This is a small but interesting modern mine camp with some equipment still left on-site. The mine was probably last worked in the 1980s but the majority of the work was done during the Depression-era.Read more
Most of the historical relics I find on my hikes are from the booming mining industries of the early 1900s which dominated the Nevada landscape but there were other activities going on at the time. Ranching was just as important as mining to the early settlers and sheepherding was a part of that effort. Basque sheepherders from the Pyrenees mountains between France and Spain came to Nevada during this time and found good pasture.
Last summer, we visited a pair of petroglyph sites out in central Nevada collectively called Honeymoon Hill. They are close together on nearby hills and have fantastic views of the areas they overlook, which is probably why people were here; hunting and keeping watch over the surrounding terrain.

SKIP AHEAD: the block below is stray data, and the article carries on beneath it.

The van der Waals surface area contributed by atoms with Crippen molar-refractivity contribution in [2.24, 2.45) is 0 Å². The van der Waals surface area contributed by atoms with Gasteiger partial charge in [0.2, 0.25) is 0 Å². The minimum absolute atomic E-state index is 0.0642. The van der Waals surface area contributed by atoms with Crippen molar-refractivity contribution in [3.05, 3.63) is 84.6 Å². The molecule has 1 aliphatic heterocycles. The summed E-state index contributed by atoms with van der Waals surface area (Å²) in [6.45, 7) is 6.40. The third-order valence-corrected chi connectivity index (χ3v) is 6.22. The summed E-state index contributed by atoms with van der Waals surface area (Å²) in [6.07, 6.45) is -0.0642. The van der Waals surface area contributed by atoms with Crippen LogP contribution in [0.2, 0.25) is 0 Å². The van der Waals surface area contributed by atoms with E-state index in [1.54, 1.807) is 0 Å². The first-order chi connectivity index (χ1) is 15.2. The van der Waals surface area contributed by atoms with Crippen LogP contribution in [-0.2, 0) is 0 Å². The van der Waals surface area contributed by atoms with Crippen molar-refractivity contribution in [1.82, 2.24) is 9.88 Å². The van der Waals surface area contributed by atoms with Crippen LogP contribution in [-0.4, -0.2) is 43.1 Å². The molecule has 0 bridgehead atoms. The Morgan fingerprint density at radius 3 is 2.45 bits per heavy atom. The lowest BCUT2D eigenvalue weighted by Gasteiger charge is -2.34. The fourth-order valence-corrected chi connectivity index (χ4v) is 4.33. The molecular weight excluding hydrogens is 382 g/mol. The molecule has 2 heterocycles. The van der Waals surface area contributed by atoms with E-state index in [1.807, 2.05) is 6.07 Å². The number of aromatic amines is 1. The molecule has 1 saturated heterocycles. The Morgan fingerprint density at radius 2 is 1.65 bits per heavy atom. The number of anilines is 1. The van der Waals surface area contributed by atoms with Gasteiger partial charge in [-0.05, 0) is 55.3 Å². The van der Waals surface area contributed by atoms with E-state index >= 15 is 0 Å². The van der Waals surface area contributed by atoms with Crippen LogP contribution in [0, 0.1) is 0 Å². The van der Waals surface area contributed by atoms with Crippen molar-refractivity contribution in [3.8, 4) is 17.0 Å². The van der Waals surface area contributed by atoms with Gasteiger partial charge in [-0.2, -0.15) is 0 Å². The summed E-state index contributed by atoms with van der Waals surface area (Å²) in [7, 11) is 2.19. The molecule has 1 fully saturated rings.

After visiting the Victorine Mine on a trip to Nevada a few years ago, our next big stop was the old camp of Prospect and the Diamond Tunnel. The mine was discovered in the 1860s like the others in the Eureka district but the camp wasn’t settled until around 1885. It served as a base of operations for a few of the local mines and had a saloon, boardinghouse, and school. The mine went into production in 1868 and was worked until 1930. A post office opened in 1893. Down below the mine, are the remains of a furnace.
After a few days of long drives in Nevada, we ended up at a remote mine that doesn’t see many visitors – my favorite kind of mine. We visited a few of the mines out there but most of them didn’t have much to offer outside of long cross-cuts and drifts. This one was a little different.